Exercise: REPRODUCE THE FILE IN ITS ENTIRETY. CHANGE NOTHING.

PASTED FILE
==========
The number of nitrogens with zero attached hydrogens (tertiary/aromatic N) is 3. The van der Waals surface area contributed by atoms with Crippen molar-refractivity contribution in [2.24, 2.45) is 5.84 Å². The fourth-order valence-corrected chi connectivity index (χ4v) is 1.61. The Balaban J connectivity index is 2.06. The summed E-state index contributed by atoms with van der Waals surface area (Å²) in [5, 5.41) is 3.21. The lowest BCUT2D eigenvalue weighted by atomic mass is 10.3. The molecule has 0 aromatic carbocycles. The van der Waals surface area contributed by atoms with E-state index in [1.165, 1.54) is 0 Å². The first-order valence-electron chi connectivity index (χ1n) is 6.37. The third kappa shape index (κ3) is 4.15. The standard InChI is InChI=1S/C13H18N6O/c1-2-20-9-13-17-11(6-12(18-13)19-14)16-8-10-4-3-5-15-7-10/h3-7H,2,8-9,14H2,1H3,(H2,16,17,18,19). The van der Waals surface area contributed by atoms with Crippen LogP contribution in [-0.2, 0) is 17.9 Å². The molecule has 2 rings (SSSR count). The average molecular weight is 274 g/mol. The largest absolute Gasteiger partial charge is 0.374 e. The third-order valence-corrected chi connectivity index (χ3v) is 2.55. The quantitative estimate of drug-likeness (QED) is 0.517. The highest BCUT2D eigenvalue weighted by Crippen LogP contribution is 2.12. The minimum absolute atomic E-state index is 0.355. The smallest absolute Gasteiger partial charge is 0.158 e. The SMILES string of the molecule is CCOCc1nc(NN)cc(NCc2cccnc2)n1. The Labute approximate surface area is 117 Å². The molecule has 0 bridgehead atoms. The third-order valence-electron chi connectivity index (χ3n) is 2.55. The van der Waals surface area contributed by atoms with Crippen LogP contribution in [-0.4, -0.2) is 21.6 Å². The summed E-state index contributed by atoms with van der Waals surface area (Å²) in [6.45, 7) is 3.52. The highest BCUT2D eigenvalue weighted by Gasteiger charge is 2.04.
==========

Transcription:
The number of nitrogens with zero attached hydrogens (tertiary/aromatic N) is 3. The van der Waals surface area contributed by atoms with Crippen molar-refractivity contribution in [2.24, 2.45) is 5.84 Å². The fourth-order valence-corrected chi connectivity index (χ4v) is 1.61. The Balaban J connectivity index is 2.06. The summed E-state index contributed by atoms with van der Waals surface area (Å²) in [5, 5.41) is 3.21. The lowest BCUT2D eigenvalue weighted by atomic mass is 10.3. The molecule has 0 aromatic carbocycles. The van der Waals surface area contributed by atoms with E-state index in [1.165, 1.54) is 0 Å². The first-order valence-electron chi connectivity index (χ1n) is 6.37. The third kappa shape index (κ3) is 4.15. The standard InChI is InChI=1S/C13H18N6O/c1-2-20-9-13-17-11(6-12(18-13)19-14)16-8-10-4-3-5-15-7-10/h3-7H,2,8-9,14H2,1H3,(H2,16,17,18,19). The van der Waals surface area contributed by atoms with Crippen LogP contribution in [-0.2, 0) is 17.9 Å². The molecule has 2 rings (SSSR count). The average molecular weight is 274 g/mol. The largest absolute Gasteiger partial charge is 0.374 e. The third-order valence-corrected chi connectivity index (χ3v) is 2.55. The quantitative estimate of drug-likeness (QED) is 0.517. The highest BCUT2D eigenvalue weighted by Crippen LogP contribution is 2.12. The minimum absolute atomic E-state index is 0.355. The smallest absolute Gasteiger partial charge is 0.158 e. The SMILES string of the molecule is CCOCc1nc(NN)cc(NCc2cccnc2)n1. The Labute approximate surface area is 117 Å². The molecule has 0 bridgehead atoms. The third-order valence-electron chi connectivity index (χ3n) is 2.55. The van der Waals surface area contributed by atoms with Crippen LogP contribution in [-0.4, -0.2) is 21.6 Å². The summed E-state index contributed by atoms with van der Waals surface area (Å²) in [6.45, 7) is 3.52. The highest BCUT2D eigenvalue weighted by Gasteiger charge is 2.04.